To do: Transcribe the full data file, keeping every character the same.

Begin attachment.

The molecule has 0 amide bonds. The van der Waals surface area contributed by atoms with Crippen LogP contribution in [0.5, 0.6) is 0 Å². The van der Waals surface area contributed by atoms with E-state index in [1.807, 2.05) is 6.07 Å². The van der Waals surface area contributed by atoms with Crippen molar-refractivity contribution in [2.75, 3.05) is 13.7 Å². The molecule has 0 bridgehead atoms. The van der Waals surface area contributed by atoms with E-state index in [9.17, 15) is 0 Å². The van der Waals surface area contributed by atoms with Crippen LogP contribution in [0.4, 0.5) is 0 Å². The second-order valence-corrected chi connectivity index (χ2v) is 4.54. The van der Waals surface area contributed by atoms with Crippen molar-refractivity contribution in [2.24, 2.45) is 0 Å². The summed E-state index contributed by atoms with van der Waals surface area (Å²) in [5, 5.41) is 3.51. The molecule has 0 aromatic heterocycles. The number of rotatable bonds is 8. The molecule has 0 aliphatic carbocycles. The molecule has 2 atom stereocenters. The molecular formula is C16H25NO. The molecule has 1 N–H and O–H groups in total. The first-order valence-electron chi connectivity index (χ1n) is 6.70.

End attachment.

The molecule has 0 amide bonds. The van der Waals surface area contributed by atoms with Crippen LogP contribution in [0.5, 0.6) is 0 Å². The van der Waals surface area contributed by atoms with E-state index in [1.807, 2.05) is 6.07 Å². The van der Waals surface area contributed by atoms with Crippen molar-refractivity contribution in [2.75, 3.05) is 13.7 Å². The molecule has 0 bridgehead atoms. The van der Waals surface area contributed by atoms with E-state index in [9.17, 15) is 0 Å². The van der Waals surface area contributed by atoms with Crippen LogP contribution in [0.4, 0.5) is 0 Å². The second-order valence-corrected chi connectivity index (χ2v) is 4.54. The van der Waals surface area contributed by atoms with Crippen molar-refractivity contribution in [2.24, 2.45) is 0 Å². The summed E-state index contributed by atoms with van der Waals surface area (Å²) in [5, 5.41) is 3.51. The molecule has 0 aromatic heterocycles. The number of rotatable bonds is 8. The molecule has 0 aliphatic carbocycles. The molecule has 2 atom stereocenters. The molecular formula is C16H25NO. The molecule has 1 N–H and O–H groups in total. The first-order valence-electron chi connectivity index (χ1n) is 6.70.